May 21, 2013
A study claiming that fish oil provides no benefit in heart disease is being hyped as the final word on the issue. But is it? No, it is not. In fact, the study is absurdly blatant pseudo science, with two errors so glaring it’s hard to believe they were made. Why do the researchers do it? Why do they care so little about the truth and your health?
by Heidi Stevenson
A new study published in the New England Journal of Medicine purports to show that fish oil provides no benefit whatsoever in prevention of heart disease. At first glance, it would appear to be true. The study is, after all, double blind and placebo controlled, not to mention having a significant number of participants. But is it for real, or is there some sleight of hand at work?
There’s one initial clue that should give pause. The study’s endpoints had to be changed. That’s always a bad sign. In fact, it breaks the rules of good research. But, they had to do it because they found that their study participants weren’t dying as fast as they’d anticipated.
Now, if they’d been interested in the truth, they’d have tried to figure out what was wrong. After all, the odds of dying when people have signs of heart disease are pretty well understood. Otherwise, how could they possibly have anticipated the rate at which deaths would occur?
Of course, they didn’t sit back and wonder what they might be doing wrong. Instead, they just added new end points to their study.
How They Cheated: Basic Trick
There’s a blatantly obvious reason that the death rate was lower than expected, but we’ll get to that in a minute, after demonstrating the study’s primary flaw:
There was no placebo!
Certainly, the write-up on the study claims there was, but the fact is that a placebo, to be legitimate, must contain things other than the active ingredients being tested. So what’s being tested? Eicosapentnoic acid and docosahexanoic acid, two of the substances in fish oil that are believed to be the active properties that provide its benefits.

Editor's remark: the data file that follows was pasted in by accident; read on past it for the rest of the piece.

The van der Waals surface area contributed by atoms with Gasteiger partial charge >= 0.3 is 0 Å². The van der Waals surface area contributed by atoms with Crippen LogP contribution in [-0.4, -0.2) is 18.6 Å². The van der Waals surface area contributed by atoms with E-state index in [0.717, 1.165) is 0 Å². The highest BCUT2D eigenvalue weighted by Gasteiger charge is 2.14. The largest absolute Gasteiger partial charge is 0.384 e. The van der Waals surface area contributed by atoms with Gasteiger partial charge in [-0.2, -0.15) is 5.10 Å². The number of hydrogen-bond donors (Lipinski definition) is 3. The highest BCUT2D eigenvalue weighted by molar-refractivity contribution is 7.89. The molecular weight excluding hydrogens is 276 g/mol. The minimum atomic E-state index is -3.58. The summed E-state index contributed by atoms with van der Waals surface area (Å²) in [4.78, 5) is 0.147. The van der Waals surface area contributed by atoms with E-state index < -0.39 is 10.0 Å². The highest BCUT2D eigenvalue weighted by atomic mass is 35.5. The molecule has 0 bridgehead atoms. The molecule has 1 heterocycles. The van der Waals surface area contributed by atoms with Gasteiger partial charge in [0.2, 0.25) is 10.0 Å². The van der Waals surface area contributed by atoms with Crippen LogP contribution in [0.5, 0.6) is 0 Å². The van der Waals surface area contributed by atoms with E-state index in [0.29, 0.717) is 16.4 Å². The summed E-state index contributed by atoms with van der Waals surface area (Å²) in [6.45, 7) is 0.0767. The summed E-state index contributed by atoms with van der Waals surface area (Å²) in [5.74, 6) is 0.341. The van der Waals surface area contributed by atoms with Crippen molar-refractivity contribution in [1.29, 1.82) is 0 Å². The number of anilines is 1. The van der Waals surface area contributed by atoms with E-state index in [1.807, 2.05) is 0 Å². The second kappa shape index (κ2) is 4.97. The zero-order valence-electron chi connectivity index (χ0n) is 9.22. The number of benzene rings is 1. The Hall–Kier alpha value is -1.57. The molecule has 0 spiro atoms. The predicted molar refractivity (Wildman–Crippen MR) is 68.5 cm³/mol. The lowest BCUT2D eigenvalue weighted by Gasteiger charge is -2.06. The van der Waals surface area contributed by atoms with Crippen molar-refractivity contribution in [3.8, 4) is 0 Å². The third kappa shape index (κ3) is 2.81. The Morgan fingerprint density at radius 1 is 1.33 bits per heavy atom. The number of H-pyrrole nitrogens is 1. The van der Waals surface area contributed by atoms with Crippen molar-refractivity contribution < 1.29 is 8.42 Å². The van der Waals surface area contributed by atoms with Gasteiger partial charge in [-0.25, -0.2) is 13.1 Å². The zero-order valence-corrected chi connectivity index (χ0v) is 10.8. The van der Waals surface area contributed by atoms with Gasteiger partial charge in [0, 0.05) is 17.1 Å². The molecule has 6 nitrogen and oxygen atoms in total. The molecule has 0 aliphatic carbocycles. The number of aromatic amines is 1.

The “placebo” used was olive oil. What’s in olive oil? Eicosapentanoic acid and docosahexanoic acid, among other substances. Why would anyone expect different results between subjects who took the active ingredients and a “control” group who also took the active ingredients?
How They Cheated: Secondary Trick
The death rate in both the fish oil and fake placebo groups was less than the author anticipated. Why would that be?
In fact, the study did demonstrate something significant. Fewer people in both groups died than the researchers anticipated. Why would that happen? Simple! Both fish oil and olive oil are beneficial in heart health.
Nonetheless, rather than admit the truth—since clearly, these researchers were focused on something other than finding out what’s beneficial to heart health—they refused to ask why there were fewer deaths than anticipated. Instead, they simply ignored the only valid question. Instead, they simply added end points to the trial, such as nonfatal heart attacks and strokes.
And what did they discover from the secondary endpoints? In fact, they learned something that supports the fact that both fish oil and olive oil are beneficial to heart health: The secondary endpoints had the same results in both groups.
What Went Wrong?
Now we need to ask: Why is this pseudo study so embarrassingly wrong? How did the authors get themselves into such an absurdly ridiculous situation? And that can be answered quite simply: Follow the money.
Who paid for this junk science? There were three funders: Pfizer, Società Prodotti Antibiotici, and Sigma-Tau. All three of them are pharmaceutical corporations.
It isn’t in their interest to fund research that elicits the truth. It’s in their interest to fund research that drives potential patients and their doctors to their products. The fact is that fish oil and olive oil are not products that they sell. What they sell are drugs.
Pfizer sells the cholesterol reduction drug, Lipitor. Fish oil and olive oil are both in competition with Lipitor. So, a study that directly debunks claims about the heart health benefits of fish oil and indirectly implies that olive oil is also not beneficial is just the sort of thing they’d want to fund.
What do the researchers know? If they hope to continue to receive research funding, they’d better deliver what the funders want.
So they did.
If it means that your health is damaged, that apparently means nothing to them. If it means you die as a result, they don’t care. As long as they continue to get funded, they’re happy to produce whatever faux results the buyers want.
As to those “experts” who have been promoting the phony results of this study,[2,3] shame on them! The question is, do they prefer to be thought of as just plain ignorant, unable to see how absurd this pseudo study is, or do they want to be thought of as stupid, unable to understand how absurd it is?
1. n−3 Fatty Acids in Patients with Multiple Cardiovascular Risk Factors; New England Journal of Medicine; The Risk and Prevention Study Collaborative Group; DOI: 10.1056/NEJMoa1205409